German lawmaker Frank Magnitz beaten unconscious

Clay Curtis
January 9, 2019

At least three masked men severely beat a local leader of the right-wing Alternative for Germany (AfD) party Monday evening in the northern city of Bremen in what police are calling a "politically motivated act".

The party released a photo of Mr Magnitz showing a wide, gash in his head and swelling and bruising around his right eye. - Magnitz, AfD leader in Bremen, northwestern Germany, was seriously injured in a "politically motivated" gang attack, police said on January 8, 2019.

"This is the result of the ostracism and agitation AfD faces", he said, suggesting other parties were partly responsible for the attack because they had compared AfD to Adolf Hitler's Nazi party.

As police continue their hunt for the attackers, German politicians have begun condemning the brutality of the incident.

The AfD leader, Jörg Meuthen, said Magnitz was "beaten nearly to death".

He added on Twitter: "Hopefully the police will succeed in catching the perpetrators quickly".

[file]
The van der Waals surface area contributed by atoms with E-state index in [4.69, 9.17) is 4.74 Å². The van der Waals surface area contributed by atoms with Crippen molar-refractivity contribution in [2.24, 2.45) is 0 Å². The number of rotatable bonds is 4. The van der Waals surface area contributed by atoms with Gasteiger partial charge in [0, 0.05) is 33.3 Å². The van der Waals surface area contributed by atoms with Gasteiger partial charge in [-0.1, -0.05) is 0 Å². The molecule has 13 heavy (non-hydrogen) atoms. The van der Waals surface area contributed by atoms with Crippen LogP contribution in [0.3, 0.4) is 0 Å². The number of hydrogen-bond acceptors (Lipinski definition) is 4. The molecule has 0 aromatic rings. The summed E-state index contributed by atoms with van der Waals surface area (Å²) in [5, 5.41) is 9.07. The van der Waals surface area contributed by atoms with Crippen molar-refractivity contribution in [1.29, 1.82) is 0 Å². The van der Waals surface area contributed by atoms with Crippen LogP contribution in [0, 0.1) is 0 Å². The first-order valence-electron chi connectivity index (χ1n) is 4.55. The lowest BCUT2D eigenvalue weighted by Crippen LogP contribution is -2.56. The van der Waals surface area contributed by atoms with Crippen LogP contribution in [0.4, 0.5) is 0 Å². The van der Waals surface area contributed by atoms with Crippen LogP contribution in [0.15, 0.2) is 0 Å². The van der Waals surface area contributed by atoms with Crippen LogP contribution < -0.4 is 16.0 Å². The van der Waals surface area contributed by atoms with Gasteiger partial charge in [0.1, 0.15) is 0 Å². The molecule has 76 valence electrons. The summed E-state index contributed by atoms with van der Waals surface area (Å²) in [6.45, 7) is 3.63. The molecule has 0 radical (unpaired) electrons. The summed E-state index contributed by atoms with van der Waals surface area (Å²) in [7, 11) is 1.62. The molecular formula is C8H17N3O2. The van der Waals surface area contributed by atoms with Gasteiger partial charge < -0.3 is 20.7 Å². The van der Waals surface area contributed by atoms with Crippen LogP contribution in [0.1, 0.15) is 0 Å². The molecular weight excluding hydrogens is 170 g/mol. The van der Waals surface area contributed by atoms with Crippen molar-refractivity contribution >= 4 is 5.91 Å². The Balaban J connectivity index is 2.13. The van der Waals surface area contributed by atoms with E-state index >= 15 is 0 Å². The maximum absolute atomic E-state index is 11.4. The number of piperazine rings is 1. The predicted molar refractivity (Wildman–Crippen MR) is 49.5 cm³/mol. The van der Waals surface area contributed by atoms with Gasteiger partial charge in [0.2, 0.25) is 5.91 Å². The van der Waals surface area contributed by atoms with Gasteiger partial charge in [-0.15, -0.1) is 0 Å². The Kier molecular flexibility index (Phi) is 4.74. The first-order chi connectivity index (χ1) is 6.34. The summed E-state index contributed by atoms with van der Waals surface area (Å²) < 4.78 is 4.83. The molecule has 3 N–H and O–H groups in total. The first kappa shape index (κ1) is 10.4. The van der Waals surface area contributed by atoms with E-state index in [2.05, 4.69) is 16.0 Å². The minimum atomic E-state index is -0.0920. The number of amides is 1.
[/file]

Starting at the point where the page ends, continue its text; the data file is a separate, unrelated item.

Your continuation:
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Ms Alqunun said she had been abused by her family and would be killed if she returned home. She said access to twitter had "changed the game" in what was wished for her.

Foreign Minister Heiko Maas said there was "absolutely no justification" for the use of violence despite political differences.

An explosive device detonated in a bin and damaged an AfD office in Saxon, last week. "Anyone who fights hatred with hatred always lets hatred win in the end", he tweeted.

With their anti-immigration rhetoric and their challenge of post-World War II Germany's culture of atonement, the party's leaders and MPs have been overturning one taboo after another in the country's political arena.

AfD won 94 seats in Germany's parliament in the September 2017 federal elections, making them the third-largest party in the Bundestag behind Chancellor Angela Merkel's center-right Christian Democratic Union-Christian Social Union Coalition and the center-left Social Democrats.

In 2015, a far-right extremist stabbed in the neck a leading mayoral candidate for Cologne, who at the time was in charge of housing refugees. Henriette Reker, who was in charge of housing refugees when she was stabbed, was elected mayor the following day while still in an induced coma and took office about a month later. The mayor was known for voluntarily taking in more asylum-seekers than the small town was obliged to do so by authorities.

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